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The Texas Blue
Advancing Progressive Ideas

Daily News Roundup, 11/8/07: The Day Before Yesterday Was Election Day

We have, in this space, discussed the shortcomings of the American government's efforts to take care of veterans when they return home from war. We have strongly advocated increased aid and reforms for veterans' medical care and benefits as well as safeguards for their jobs and financial futures that may be endangered by their time spent serving this country. It was disturbing enough to learn that 25% of homeless adults in the United States are veterans; the fact that some veterans of the current wars in Iraq and Afghanistan are turning up in homeless shelters indicates the problems run very deep, indeed.

The raw statistics — and the accelerated period in which veterans return home, find trouble, and end up homeless — are discouraging:

Some advocates say the early presence of veterans from Iraq and Afghanistan at shelters does not bode well for the future. It took roughly a decade for the lives of Vietnam veterans to unravel to the point that they started showing up among the homeless. Advocates worry that intense and repeated deployments leave newer veterans particularly vulnerable.

Is it the financial difficulties imposed upon veterans by repeated deployments, or are mental health issues more widespread and severe than is currently cataloged? Might be either; might be both. No matter what, a watchful eye and a careful agenda of meaningful reform for the VA will be required over the next decade.

One of my favorite federal government entities is the Government Accountability Office. Whether its revelations about $900 toilet seats or thousands of small arms going missing, the GAO is usually the watchdog what watches for such things. A newly released GAO audit of border security and processes in 2006 has revealed that the Customs and Border Patrol, due to staffing and training difficulties, failed to stop thousands and thousands of people coming into the country that shouldn't have been. And don't even get me started about the ports. The immigration debate is often hyper-charged and overzealous; the idea that border security is an integral part of national security often goes unmentioned. For all the Republican bluster about how much safer we are, its things like this that indicate the job the Bush administration has really done on national security.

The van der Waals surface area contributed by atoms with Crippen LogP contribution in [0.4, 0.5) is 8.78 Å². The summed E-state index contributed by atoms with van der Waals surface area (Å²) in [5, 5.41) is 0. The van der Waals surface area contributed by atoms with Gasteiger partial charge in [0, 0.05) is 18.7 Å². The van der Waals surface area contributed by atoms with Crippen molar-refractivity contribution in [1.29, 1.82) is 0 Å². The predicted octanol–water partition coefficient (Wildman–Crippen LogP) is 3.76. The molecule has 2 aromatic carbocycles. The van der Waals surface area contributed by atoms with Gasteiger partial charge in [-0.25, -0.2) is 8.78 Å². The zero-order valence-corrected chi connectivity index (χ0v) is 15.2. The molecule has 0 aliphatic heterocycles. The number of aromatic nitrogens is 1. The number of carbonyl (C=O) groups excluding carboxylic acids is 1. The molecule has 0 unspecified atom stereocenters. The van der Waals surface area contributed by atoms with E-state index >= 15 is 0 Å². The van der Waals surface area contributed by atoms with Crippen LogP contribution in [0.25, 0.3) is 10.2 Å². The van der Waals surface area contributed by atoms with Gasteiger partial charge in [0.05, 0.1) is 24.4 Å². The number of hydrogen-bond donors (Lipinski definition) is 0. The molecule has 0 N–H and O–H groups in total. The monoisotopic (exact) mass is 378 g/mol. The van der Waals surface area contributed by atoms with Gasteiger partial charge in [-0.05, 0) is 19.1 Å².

Yesterday, the House passed a measure which attacks job discrimination based on sexual preference. In a redux of legislation originally proposed in part by Ed Koch, equal rights and workplace protection was the watchword. I'm surprised that Bush hasn't tried to figure out a way to veto this before it even gets to the Senate, but I'm even more surprised to read this, in the linked NYTimes article:

Some Senate Republicans said that, if worded carefully, it would have a good chance of passing, perhaps early next year.

I'm glad to hear it, but honestly, I couldn't be more surprised if I suddenly found myself on a space station.

If that is surprising, it is not surprising to learn that Bush has been lobbying Musharraf to cool it. Bush had a lot of eggs in the Pakistani basket, and Musharraf effectively threw them all back at the White House when he suspended the constitution and started locking up protesters. The US really wants Pakistan to have their elections in January. Pakistan is saying they will probably have them in February, maybe. I guess we will know how possible those elections are by how soon Musharraf puts down the sword and switches to civilian life.

I was interested to see a discussion of a new House Democratic strategy from Rahm Emanuel and Chris Van Hollen, who are looking to be really aggressive about picking up seats. The general message to House Democratic incumbents is this: if you aren't targeted by the NRCC, you aren't going to get any help from the DCCC. This makes sense — if you don't have a significant challenger, it is reasonable to assume that as long as you don't blow it big time, you won't lose your seat. So, since Emanuel and Van Hollen are leading the charge to try and take 40 more seats in the House, that's where the money will be spent: on races against vulnerable Republicans.

Lastly today: for those of you who think pop culture is an indicator of the pulse of the American people, good news! Saturday Night Live indicates that people are paying attention to the presidential election. Now if we could just get everyone to vote.

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